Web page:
While I am an avid book reader, something about being forced to read a book for school has always turned me away from my favourite past-time. Although, I unfortunately find that reading a book with an academic mindset is the way that I fully appreciate a novel, and in the end, end up loving it more. For my first review/discussion on this blog, I’m going to be talking about my second read of the year — Exit West by Hohsin Hamid.– which was also a required piece of text for my ’21st Century Literature’ class. So with the discussion, I’ll also be going into what I find to be the ~beauty~ of reading for academic purposes.
Exit West follows main characters Saeed and Nadia as they are forced to flee their home country and migrate all across the world. Although, in Hamid’s world, immigrants are able to migrate through magical doors that act like the wardrobe from The Lion, The Witch, and The Wardrobe by C.S Lewis. Allowing people to enter one door in Tokyo, and exit another in San Fransisco (and that’s just an example!). This devices creates an aspect of magical realism, in a shockingly real and truthful story.
To start, this is the first ‘adult’ book I’ve read in quite a while. Seeing as I normally read YA (young adult) literature, this took me a little longer to read than normal. I gave myself about two weeks to read this bad boy, when I’d usually plough through a book this size (231 pages) in one night.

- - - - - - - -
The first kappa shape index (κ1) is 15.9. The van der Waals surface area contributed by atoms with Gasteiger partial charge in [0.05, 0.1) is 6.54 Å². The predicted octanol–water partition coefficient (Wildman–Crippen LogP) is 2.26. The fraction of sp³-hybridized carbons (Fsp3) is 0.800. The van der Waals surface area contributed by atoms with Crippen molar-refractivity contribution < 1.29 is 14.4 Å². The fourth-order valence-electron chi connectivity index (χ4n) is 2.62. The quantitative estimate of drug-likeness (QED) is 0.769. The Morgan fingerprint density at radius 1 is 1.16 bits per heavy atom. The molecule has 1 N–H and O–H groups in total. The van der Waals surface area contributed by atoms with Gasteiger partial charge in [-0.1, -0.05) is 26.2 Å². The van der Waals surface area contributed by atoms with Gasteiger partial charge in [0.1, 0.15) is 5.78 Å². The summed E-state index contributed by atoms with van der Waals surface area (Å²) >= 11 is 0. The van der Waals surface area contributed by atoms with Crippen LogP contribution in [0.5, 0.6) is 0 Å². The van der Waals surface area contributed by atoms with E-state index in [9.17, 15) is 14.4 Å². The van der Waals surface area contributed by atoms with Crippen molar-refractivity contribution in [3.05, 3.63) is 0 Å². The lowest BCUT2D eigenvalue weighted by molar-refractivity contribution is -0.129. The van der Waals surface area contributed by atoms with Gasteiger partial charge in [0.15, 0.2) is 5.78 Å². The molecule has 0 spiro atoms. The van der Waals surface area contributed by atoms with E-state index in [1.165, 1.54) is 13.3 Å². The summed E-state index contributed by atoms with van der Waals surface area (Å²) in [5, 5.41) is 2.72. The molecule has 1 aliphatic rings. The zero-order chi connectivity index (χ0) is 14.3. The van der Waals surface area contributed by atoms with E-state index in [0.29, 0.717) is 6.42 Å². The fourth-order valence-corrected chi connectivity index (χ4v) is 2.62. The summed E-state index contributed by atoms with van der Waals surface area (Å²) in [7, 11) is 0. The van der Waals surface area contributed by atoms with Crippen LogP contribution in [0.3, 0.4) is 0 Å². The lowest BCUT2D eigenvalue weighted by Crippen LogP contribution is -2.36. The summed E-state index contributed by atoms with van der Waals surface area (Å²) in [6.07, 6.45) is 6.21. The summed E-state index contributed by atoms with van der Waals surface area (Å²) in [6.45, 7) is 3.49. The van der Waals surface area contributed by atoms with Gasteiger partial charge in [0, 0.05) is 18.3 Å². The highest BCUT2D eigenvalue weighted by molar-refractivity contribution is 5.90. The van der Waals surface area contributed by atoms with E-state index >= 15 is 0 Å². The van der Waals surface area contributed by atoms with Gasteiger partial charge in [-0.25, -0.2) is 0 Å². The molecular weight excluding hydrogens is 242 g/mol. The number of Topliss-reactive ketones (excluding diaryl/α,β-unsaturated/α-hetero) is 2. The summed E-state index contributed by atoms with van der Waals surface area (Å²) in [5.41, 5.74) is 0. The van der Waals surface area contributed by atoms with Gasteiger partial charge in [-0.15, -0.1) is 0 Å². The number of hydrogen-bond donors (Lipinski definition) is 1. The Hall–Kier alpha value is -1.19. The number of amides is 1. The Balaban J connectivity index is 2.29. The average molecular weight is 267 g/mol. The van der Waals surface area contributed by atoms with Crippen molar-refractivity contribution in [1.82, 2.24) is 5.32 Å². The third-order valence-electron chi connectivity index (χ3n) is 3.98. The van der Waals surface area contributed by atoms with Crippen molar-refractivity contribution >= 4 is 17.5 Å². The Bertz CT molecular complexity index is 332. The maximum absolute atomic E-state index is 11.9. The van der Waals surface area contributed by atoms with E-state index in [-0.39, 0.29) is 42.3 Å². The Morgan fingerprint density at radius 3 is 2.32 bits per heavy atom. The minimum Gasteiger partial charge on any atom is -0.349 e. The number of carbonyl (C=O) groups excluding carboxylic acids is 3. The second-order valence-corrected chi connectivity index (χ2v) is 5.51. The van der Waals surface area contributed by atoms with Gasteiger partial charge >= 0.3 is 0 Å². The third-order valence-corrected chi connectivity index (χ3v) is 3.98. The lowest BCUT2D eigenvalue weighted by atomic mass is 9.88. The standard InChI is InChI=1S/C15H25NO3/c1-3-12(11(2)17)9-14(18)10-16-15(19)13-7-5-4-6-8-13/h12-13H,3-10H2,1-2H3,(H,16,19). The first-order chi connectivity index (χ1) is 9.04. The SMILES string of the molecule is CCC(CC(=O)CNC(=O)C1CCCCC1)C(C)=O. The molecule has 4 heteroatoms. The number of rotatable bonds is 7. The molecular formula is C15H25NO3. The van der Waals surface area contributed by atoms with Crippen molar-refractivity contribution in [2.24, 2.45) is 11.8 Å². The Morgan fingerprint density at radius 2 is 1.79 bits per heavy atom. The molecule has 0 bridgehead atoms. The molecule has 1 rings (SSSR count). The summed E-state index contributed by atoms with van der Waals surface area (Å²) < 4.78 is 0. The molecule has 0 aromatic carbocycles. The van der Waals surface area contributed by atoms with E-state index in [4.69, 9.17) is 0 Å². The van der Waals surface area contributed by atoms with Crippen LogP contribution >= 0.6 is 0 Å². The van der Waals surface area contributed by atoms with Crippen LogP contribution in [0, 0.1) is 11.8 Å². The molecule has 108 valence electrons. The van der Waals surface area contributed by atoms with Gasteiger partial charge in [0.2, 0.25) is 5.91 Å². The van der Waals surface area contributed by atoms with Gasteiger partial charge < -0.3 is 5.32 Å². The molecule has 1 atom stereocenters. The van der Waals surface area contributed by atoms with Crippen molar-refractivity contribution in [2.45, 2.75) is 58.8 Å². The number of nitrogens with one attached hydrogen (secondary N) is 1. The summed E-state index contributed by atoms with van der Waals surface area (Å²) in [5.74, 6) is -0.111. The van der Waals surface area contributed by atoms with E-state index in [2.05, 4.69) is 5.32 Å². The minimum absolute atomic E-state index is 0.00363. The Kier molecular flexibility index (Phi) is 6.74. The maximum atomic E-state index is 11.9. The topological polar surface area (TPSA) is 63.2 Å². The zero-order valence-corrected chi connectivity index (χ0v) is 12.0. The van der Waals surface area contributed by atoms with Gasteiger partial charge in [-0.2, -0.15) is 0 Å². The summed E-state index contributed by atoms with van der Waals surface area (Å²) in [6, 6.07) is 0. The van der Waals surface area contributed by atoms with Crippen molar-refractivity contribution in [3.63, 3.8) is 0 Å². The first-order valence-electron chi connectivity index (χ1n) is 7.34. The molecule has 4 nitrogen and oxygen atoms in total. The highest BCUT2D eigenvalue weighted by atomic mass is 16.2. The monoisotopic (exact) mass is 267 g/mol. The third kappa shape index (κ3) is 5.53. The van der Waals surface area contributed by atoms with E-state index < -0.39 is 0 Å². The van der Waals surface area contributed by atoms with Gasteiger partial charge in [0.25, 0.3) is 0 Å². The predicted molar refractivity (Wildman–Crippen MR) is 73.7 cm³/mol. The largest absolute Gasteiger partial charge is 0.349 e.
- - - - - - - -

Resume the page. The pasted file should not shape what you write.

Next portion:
Although truthfully, the main reason it took me so long to read this, was because I was stopping every few minutes to write down notes (for my class), and underline quotes that I liked (for my own pleasure). The book as a whole is quite easy to read — even though it doesn’t contain ‘easy’ or ‘simple’ subject matter. The way Hamid writes is beautifully lyrical, and flows from sentence to sentence effortlessly. One of the ways Hamid does this is by having very long sentences, and when I say long sentences I mean half a page without a period. an example being:
“… When he prayed he touched his parents, who could not otherwise be touched, and he touched a feeling that we are all children who lose our parents, all of us, every man and woman and boy and girl, and we too will all be lost by those who come after us and love us, and this loss unites humanity, unites every human being, the temporary nature of our being-ness, and our shared sorrow, the heartache we each carry and yet too often refuse to acknowledge in one another, and out of this Saeed felt it might be possible, in the face of death, to believe in humanity’s potential for building a better world, so he prayed as a lament, as a consolation, and as a hope….”
― Mohsin Hamid, Exit West
This style of writing makes everything smooth and in the end easier to read, even though a lot of the subject matter is very dark and hard to comprehend. For instance, a moment where I noticed this, is a scene where Saeed’s father watches a group of children playing. He at first sees the children kicking around a football, then he realizes it is a severed goat head, and then he finally realizes that it is the head of a human being. While this scene is in the end harrowing and quite disturbing, the way Hamid presents it makes it both more impactful, and easier to read.